OLDS — Town council has created a new committee – the broadband investment committee.
A bylaw to create it was passed during a special council meeting on Jan. 13. It held its first meeting later that same day.
According to town documents, the purpose of the committee is to examine and make recommendations to council on “matters related to the Town of Olds broadband investment” and "matters related to the Town of Olds forbearance agreements with Olds Fibre Ltd. and the Olds Institute for Community and Regional Development (OICRD).”
Any recommendations it makes will come to a regular council meeting for discussion and possible ratification.
A decision to create the committee was made during a special council meeting on Dec. 21, 2020 on the advice of legal counsel.
The committee consists of the mayor and those members of the Town of Olds council who were appointed to the deputy mayor schedule as per the October 26, 2020 organizational meeting of council. Since that meeting, Coun. Mitch Thomson was excluded from the deputy mayor rotation as a sanction for breaching council's code of conduct.
During a Jan. 11 council meeting, Thomson objected to the fact that he was not included on the committee.
Muzychka told him that’s because council has determined that in the past, he has “played “loose and fast ” with confidential information regarding broadband matters.
The bylaw establishing the committee will come up for review before the end of September.
In addition to committee members, those attending the committee’s first meeting included chief administrative officer Michael Merritt, community services director Doug Wagstaff, finance director Sheena Linderman, and legislative clerk Marcie McKinnon.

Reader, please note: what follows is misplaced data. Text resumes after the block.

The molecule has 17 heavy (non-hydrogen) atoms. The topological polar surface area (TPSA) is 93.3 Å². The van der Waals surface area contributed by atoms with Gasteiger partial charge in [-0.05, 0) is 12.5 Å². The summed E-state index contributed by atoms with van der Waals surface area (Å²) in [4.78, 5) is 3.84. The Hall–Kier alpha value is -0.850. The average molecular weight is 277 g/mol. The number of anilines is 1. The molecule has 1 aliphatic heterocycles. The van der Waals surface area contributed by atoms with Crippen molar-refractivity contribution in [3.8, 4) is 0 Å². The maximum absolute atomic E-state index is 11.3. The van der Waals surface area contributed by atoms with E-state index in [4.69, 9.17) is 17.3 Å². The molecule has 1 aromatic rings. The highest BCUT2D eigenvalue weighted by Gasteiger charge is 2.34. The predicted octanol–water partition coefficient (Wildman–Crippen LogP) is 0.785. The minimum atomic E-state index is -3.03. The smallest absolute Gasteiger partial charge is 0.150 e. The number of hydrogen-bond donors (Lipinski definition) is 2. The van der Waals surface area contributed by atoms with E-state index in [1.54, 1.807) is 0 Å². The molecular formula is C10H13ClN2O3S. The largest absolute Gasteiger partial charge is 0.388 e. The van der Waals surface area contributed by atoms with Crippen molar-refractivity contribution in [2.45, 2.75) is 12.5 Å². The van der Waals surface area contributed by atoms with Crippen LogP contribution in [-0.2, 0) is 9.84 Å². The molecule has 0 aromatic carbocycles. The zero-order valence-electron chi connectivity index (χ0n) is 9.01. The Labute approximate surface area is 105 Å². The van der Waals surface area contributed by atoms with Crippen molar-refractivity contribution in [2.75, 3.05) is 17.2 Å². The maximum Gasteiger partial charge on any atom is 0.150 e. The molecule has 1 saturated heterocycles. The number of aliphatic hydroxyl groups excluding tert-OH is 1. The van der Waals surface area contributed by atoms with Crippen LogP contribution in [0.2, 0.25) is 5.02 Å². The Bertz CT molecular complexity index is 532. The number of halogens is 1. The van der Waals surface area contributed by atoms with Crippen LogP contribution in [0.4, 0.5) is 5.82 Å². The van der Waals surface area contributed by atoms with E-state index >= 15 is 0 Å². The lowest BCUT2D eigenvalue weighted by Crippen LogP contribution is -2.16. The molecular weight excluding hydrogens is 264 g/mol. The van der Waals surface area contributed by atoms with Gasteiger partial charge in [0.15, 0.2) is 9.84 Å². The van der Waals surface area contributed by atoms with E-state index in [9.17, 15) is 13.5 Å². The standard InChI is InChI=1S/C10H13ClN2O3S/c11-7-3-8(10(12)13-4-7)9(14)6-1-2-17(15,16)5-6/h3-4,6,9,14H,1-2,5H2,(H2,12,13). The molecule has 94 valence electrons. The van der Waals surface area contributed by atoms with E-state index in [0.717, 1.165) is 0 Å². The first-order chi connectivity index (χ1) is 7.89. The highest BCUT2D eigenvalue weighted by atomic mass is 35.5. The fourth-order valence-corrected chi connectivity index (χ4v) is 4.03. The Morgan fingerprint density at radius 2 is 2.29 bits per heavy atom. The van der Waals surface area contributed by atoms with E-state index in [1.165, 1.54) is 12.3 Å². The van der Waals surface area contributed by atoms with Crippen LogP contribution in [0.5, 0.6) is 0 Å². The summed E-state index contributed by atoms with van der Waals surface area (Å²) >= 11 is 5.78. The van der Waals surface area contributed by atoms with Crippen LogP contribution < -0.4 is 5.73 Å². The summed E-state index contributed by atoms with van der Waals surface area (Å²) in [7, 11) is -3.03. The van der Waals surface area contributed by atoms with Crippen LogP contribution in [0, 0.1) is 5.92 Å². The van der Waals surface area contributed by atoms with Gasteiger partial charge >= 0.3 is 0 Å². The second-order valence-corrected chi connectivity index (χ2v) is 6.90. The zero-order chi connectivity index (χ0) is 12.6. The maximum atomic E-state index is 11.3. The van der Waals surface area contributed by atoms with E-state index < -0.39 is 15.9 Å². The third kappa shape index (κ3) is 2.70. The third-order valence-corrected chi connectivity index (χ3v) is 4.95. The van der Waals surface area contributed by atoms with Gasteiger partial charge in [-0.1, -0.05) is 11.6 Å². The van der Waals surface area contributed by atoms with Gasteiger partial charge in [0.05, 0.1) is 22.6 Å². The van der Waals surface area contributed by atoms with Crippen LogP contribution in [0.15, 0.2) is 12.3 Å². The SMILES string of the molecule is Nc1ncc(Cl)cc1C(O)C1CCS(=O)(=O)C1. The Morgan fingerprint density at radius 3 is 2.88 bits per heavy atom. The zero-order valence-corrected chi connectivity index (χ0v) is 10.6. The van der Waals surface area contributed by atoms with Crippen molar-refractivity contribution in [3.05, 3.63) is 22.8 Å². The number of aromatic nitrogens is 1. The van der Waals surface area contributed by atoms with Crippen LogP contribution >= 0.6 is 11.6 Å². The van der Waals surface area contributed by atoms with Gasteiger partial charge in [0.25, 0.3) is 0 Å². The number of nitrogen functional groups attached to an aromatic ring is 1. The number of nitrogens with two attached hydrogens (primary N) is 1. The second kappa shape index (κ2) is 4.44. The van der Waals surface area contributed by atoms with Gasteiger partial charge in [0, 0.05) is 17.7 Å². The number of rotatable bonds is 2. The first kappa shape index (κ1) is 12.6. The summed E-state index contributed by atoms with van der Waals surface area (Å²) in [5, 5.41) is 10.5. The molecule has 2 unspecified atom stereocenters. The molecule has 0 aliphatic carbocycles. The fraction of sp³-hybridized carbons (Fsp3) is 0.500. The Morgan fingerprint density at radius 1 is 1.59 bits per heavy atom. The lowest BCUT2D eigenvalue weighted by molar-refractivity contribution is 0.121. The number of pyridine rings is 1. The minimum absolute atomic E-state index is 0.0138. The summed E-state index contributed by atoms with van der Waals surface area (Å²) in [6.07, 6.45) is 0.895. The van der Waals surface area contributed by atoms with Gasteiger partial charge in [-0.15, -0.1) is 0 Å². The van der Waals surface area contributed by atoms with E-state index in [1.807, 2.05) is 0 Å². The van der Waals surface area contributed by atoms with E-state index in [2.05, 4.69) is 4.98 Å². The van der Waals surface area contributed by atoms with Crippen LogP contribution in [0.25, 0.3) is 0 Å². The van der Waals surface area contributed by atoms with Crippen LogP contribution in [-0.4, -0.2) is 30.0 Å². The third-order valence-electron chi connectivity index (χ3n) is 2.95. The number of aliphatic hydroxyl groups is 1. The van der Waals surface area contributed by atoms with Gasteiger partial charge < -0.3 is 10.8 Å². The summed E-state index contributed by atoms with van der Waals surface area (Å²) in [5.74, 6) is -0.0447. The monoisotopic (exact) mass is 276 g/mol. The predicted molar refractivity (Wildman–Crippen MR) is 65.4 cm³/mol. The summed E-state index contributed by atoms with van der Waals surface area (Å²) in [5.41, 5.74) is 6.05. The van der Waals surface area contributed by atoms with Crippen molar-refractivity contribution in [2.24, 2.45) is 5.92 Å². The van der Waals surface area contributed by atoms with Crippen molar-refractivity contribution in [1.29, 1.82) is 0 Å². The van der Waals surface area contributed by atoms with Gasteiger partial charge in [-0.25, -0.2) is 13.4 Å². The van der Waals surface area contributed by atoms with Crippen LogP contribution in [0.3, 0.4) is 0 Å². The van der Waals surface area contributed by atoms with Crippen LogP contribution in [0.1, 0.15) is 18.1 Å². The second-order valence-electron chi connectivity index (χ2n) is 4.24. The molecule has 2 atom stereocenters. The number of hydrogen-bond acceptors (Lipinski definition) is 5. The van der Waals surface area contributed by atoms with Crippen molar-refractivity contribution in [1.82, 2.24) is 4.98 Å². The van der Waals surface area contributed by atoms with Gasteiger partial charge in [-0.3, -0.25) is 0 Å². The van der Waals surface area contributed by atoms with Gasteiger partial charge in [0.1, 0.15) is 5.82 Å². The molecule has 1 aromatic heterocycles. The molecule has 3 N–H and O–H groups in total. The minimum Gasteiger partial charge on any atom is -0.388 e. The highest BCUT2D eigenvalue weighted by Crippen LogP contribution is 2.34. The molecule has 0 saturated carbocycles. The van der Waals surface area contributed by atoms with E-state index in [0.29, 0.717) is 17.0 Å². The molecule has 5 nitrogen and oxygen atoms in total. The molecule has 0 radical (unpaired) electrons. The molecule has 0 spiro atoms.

Also in attendance were legal counsel and David Lewis of BDO Canada, a firm specializing in accounting, tax, insolvency and restructuring advisory services.
Coun. Wanda Blatz asked if all the committee's meetings will be “of a public nature,” and that minutes of those meetings will be available for the public to view.
“Absolutely. They’ll be on our website," Muzychka said.
"I think that clarification should be made for those who are in the general public,” Blatz said.
However, the bylaw allowing for the creation of the committee says meetings can be held behind closed doors if necessary.
That’s what happened during that first meeting.
Council went in camera (closed to the public) under the Freedom of Information and Protection of Privacy Act (FOIP) section 16 (disclosure harmful to business interests of a third party), section 25 (disclosure harmful to economic or other interests of a public body) and FOIP section 27 (privileged information).
“We have a presentation to the committee today but of course because of the sensitive nature of the issue, we should be going into camera,” Muzychka said.
In an email, Merritt was asked why it’s necessary to set up the committee when the town already has Olds Fibre Ltd. which in turn owns O-NET, a locally-owned firm that provides high-speed internet as well as phone and TV service.
In reply, Merritt said “the vast majority” of the town’s “investment” in Olds Fibre/ONET consists of loans and loan guarantees and “therefore the town needs to ensure that it receives a solid return on our investment.”
He said over the past decade, the town has invested more than $18.6 million in broadband services.
Merritt was asked if the town is planning to divest itself of investment in Olds Fibre/O-NET and perhaps invest in some other form of broadband service.
“The town is working with Olds Fibre/O-NET to determine the next steps. BDO (Canada) is representing the town’s interest in this investment,” he wrote.
The next broadband investment committee meeting is scheduled for Jan. 26 at 2 p.m.